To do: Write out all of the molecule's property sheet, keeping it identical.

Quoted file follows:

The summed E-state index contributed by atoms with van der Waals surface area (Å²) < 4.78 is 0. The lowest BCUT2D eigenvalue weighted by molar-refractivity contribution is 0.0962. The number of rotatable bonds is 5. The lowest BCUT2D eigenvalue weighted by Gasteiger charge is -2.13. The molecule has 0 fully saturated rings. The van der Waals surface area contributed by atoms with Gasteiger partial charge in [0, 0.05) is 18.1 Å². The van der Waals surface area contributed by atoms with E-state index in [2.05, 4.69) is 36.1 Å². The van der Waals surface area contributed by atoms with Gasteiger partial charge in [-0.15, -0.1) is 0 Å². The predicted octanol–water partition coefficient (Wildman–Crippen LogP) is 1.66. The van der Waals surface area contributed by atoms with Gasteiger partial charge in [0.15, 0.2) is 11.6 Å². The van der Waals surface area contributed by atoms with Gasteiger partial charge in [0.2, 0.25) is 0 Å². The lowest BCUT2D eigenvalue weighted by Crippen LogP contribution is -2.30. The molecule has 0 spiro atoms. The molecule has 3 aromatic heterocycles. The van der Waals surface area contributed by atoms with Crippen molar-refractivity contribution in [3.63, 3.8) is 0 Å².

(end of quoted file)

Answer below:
The summed E-state index contributed by atoms with van der Waals surface area (Å²) < 4.78 is 0. The lowest BCUT2D eigenvalue weighted by molar-refractivity contribution is 0.0962. The number of rotatable bonds is 5. The lowest BCUT2D eigenvalue weighted by Gasteiger charge is -2.13. The molecule has 0 fully saturated rings. The van der Waals surface area contributed by atoms with Gasteiger partial charge in [0, 0.05) is 18.1 Å². The van der Waals surface area contributed by atoms with E-state index in [2.05, 4.69) is 36.1 Å². The van der Waals surface area contributed by atoms with Gasteiger partial charge in [-0.15, -0.1) is 0 Å². The predicted octanol–water partition coefficient (Wildman–Crippen LogP) is 1.66. The van der Waals surface area contributed by atoms with Gasteiger partial charge in [0.15, 0.2) is 11.6 Å². The van der Waals surface area contributed by atoms with Gasteiger partial charge in [0.2, 0.25) is 0 Å². The lowest BCUT2D eigenvalue weighted by Crippen LogP contribution is -2.30. The molecule has 0 spiro atoms. The molecule has 3 aromatic heterocycles. The van der Waals surface area contributed by atoms with Crippen molar-refractivity contribution in [3.63, 3.8) is 0 Å².